Following the Mihalcea approach I gathered a small data set of just 497 jokes. Mihalcea collected 16,000 one-liners! To contrast the joke I found Danish sentences from the European Parliament available in NLTK as well as sentences from The Ugly Duckling. I then used the naïve Bayes classifier in NLTK in a straightforward manner on the three classes of texts.

Mihalcea reports that among funny features are human-centric vocabulary (you, I, woman, man, etc.), negation, negative orientation (failure, illegal, etc.), profesional communities (those poor lawyers) and human “weakness” (stupidity, alcohol, steal, lie).

Running the “show most informative features” of NLTK I finds that some of the important words for jokes to be: mand (man), manden (the man), hjem (home), sidder (sits), laver (makes), ældre (older), hedder (is called), hvorfor (why), hus (house), pludselig (suddenly), gave (present), bor (lives), dør (dies), hvornår (when), tog (train/took), spørger (asks), hvem (who). Further down the list I find advokat (lawyer). “man” is human-centric, but why is “home” and “sits” prevalent in jokes?

Whats on the word list depends much on what you contrast with, e.g., du (you) and gik (went) appear as important words for the fairytale. For the European Parliament contrasted with jokes words such as hr (Mr.), Europa, fru (Ms.), denne (this), støtte (support), disse (these) and også (also) are important.

Mihalcea uses one-liners while I uses general jokes. Often jokes are formed as a question that is why I find “why” and “when” as important joke words. The jokes scoring high with the joke classifier are also mostly questions, some examples:

  • Hvorfor sømmer man låget fast på en kiste? (Why do they nail the lid on a coffin?)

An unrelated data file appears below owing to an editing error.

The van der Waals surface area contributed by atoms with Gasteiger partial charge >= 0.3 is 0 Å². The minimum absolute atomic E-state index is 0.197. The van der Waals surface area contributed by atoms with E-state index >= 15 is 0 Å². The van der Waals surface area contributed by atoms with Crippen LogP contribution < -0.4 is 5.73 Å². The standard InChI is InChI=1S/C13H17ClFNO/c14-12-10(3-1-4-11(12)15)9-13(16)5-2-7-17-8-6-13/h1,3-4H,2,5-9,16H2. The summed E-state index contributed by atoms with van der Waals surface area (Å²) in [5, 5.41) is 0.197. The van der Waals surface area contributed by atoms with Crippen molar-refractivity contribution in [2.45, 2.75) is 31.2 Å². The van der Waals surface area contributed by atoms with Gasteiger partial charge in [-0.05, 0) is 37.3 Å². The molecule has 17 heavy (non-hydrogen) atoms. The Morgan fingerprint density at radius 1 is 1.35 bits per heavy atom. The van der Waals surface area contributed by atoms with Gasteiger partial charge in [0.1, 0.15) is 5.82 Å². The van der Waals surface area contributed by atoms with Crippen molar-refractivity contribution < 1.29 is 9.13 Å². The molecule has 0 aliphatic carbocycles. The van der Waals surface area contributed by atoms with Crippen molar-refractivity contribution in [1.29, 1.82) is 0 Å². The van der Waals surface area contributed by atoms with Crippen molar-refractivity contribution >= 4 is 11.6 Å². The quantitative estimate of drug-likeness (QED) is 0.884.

• Hvordan smider man en affaldscontainer væk? (How do you throw away a gabbage bin?)
  • Hvis man spiser pasta og antipasta – er man så stadig lige sulten? (If you eat pasta and antipasta – are you then still hungry?)

Non-question jokes examples are:

  • Godt: Hed udendørs sex. Dårligt: Du bliver anholdt. Værre: Af din mand. (Good: Hot outdoor sex. Bad: You get arrested. Worse: By your husbond)
  • Og så var der fragtskibet, der var lastet med yoyoer. Det sank 50 gange. (And then there was the story about the ship that carried yo-yos. It sank 50 times)

Both of these follow a joke scheme: “Good, bad, worse” or “And then there was the story about”.

Among jokes classified as not a joke is the following verbose account:

“Selv om man kun måtte køre 50 km/t gennem den lille by, kørte de fleste stærkere. Man satte skilte op med tekster som ‘legende børn’, ‘vis hensyn’, og ‘skole’, men intet hjalp. Lige indtil man satte et skilt op hvor der stod: ‘nudistlejr'”

translated to:

“Even though you were only allowed to drive 50 km/h through the small town, most drivers drove faster. They put up signs with the texts ‘playing childing’, ‘show consideration’ and ‘school’, but nothing helped. Only until they put a sign saying ‘nudist camp’.”

It is funny to look on the sentences from the European Parliament corpus that gets (erroneously) a relatively high probability for being a joke. Here are some daring jokes from the European Parliament picked from the top 40:

  • Den var meget lille (It was very small)
  • De 15 er åbenbart ikke nok (The 15 were apparently not enough)
  • Fagforeningerne kommer, industrien kommer (The union comes. The industry comes)
  • Det er der heller ingen, der kan forstå (That is something noone can understand)